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Essays in open-economy macroeconomics Pang, Ke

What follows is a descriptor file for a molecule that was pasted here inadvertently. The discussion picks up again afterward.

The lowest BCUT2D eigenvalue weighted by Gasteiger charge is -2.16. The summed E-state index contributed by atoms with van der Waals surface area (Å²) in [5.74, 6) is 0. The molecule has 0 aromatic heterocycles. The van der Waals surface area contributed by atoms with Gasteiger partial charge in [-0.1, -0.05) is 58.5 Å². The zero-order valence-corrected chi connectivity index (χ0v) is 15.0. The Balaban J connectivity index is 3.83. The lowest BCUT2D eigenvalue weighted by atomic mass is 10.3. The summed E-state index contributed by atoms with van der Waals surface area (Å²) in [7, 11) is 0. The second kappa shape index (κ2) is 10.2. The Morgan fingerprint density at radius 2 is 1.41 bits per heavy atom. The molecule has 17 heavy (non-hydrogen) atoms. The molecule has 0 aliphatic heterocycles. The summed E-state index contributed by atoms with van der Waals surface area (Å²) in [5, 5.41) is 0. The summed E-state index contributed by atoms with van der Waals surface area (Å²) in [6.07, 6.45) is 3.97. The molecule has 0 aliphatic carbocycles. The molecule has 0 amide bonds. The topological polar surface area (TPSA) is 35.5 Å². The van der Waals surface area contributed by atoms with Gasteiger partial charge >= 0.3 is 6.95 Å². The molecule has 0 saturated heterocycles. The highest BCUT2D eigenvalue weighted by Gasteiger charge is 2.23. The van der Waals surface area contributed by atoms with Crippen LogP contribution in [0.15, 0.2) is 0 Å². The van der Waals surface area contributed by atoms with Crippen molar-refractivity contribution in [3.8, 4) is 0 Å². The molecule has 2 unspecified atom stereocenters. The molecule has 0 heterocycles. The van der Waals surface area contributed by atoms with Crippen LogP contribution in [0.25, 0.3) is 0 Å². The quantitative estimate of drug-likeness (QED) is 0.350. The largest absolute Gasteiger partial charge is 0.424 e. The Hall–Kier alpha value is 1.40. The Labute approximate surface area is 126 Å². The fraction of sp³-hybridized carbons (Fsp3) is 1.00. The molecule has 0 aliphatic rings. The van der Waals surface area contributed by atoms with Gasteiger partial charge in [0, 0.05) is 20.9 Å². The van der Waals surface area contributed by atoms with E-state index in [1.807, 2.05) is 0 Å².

This dissertation addresses three issues in international macroeconomics. The first chapter examines optimal portfolio decisions in a monetary open economy DSGE model. In a complete market environment, Engel and Matsumoto (2005) find that sticky price can generate equity home bias. However, their result is sensitive to the structure of the financial market. In an incomplete market environment, we find “super home bias” in the equilibrium equity portfolio, which casts doubt on the ability of sticky price in describing the observed equity portfolios. We further show that introducing sticky wages helps to match the data. The second chapter analyzes the welfare impact of financial integration in a standard monetary open-economy model. Financial integration may have negative effects on welfare if integration occurs in the presence of nominal price rigidities and constraints on the efficient use of monetary policy. The reason is that financial integration leads to excessive terms of trade volatilities. From a policy perspective, the model implies that developing economies that are experiencing financial integration may attempt to alleviate the welfare cost of integration by stabilizing the exchange rate. This prediction is consistent with the widespread reluctance to following freely floating exchange rates among these economies. On the other hand, for advanced economies that have the ability to operate efficient inflation targeting monetary policies, financial integration is always beneficial. Thus, the model accounts for the observed acceleration in cross-border asset trade among advanced economies in the early 1990s as it was mainly the industrial countries that switched to an inflation targeting regime at the time. The third chapter uses an open-economy neoclassical growth model to explain the saving and investment behavior of the U.S. and a group of other OECD countries. We find that while the model explains investment quite well, it tends to overpredict U.S saving and underpredict saving in the rest of the world. We show that the closed-economy version of the model also predicts saving accurately but that is only because it imposes equality between saving and investment. In effect, the model explains investment not saving behavior.

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